Admission grants ingress to the gardens and house, with its many rooms designed for gathering, sleeping, eating, gossiping, and no doubt planning strategy and savoring conquests.
Keukenhof Gardens Tour
The pièce de résistance destination on the Tulip Time cruise is Keukenhof Gardens outside of Amsterdam. We were fortunate to visit the 70-acre park on a resplendent spring day. Despite it being crowded, the gorgeous plantings took our breath away.
Planned and planted with the skill of artists, Keukenhof impresses with brilliantly colored beds of single- and multi-color flowers, primarily tulips. Inside pavilions feature flowering bulbs, cut flowers, pot plants and shrubs. In the Oranje-Nassau pavilion, tableaux inspired by Vincent Van Gogh paintings were enhanced by live flowers.
See the Keukenhof windmill, sail on one of its canal boats, shop for cheese or wooden shoes, pause for an ice cream or Belgian waffle or simply revel in the sun, the scenery, and the scents.
Tertiary River Ports
It's the nature of a slow-moving river cruise that some ports will be more exciting than others. Yet all offer a good excuse to get off the ship, explore at your own pace and shoot photos.
Willemstad's claim to fame is its church organ, and a number of the passengers visited to attend a concert of the pipes.
Windswept and tourist-thick Volendam made us want to hurry back to the ship... and Edam, with its singular cheese shop, curdled our desire to explore that particular destination.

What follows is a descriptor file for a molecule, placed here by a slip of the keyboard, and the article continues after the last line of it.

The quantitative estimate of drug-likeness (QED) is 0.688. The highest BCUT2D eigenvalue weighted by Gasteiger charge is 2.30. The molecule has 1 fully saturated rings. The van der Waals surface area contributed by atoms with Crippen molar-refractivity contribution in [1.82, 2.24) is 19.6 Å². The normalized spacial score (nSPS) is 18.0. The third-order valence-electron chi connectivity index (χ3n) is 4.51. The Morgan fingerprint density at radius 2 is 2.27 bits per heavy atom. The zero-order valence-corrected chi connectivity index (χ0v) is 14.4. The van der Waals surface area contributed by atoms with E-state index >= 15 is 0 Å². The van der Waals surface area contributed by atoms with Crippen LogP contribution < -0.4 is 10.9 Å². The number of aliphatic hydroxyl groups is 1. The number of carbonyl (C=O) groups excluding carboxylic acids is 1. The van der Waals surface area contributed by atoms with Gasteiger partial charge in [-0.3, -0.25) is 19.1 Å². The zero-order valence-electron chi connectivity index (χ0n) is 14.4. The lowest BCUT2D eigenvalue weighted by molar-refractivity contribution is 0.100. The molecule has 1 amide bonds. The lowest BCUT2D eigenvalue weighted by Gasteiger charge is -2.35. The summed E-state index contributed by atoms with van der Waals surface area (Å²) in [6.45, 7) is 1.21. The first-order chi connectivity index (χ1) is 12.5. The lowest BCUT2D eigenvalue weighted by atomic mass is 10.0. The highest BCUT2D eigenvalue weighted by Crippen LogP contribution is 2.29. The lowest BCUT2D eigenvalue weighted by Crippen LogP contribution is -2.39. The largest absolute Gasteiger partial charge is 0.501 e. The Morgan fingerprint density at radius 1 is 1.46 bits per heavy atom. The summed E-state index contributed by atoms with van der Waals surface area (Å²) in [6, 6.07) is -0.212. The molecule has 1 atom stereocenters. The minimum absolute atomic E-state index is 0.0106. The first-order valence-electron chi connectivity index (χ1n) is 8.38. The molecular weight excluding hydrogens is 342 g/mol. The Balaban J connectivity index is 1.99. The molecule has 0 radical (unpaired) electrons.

Bottom line: This is your vacation. Pack a good book or two, and don't feel obligated to get off the ship at every port simply because it ties up there.
Could the Tulip Time Cruise be Improved?
We can't imagine more relaxing days than the ones we spent aboard AmaCerto. Still, there were minor aspects that failed to impress.
Plastic flowers! On a voyage to visit the magnificent Keukenhof Gardens, we were shocked to see bogus buds on the ship. As days went by, fresh tulips made an appearance, but those infernal plastic ones remained.
Art. In place of generic abstractions, we would have loved to view gorgeous photos that related to the itinerary. Ones made at Keukenhof Gardens, for instance, would help to imbue cabins and public spaces with a sense of place.
Noise. It didn't happen every night, but when the ship sails fast, the waves are rough and it's particularly windy, cabin walls creaked.
Add on-board enrichment. We would have liked a bit of intellectual stimulation. Given that many of the destinations had long histories and some were pivotal during World War II, we hungered to know more than what our tour guides could provide in limited time.
Is an AmaWaterways River Cruise Right for You?
A river cruise may not appeal to young, high-energy honeymooners, but baby boomers and older couples are likely to appreciate it.
Note: AmaWaterways has announced a partnership with Disney to break into the family-travel market. The 170-passenger, purpose-built AmaViola and Adventures by Disney partnered to offer voyages that deliver specially designed on-board and in-port activities geared towards kids, teens and adults.
Regardless of which ship you sail, AmaWaterways takes care of passengers every step of the journey. Representatives can meet you at the airport and lead you and your luggage to a private transport that will take you directly to the dock where the ship is berthed.
Staff on AmaCerto was impressively kind, solicitous and patient. One fellow cruiser called the ship a "nanny state;" to me, it was heavenly. When I was on the empty Sun Deck, dipping my toes in the warm pool and a waiter arrived to ask if I wanted a drink, I was pleased to be catered to.
And the sweet, concerned chambermaid, who straightened the daily cyclone I left of my room and sympathized when my hair was a fright and offered her limited free time to help me fix it, well, you can't train people to be this kind and thoughtful — you can only hope to hire them.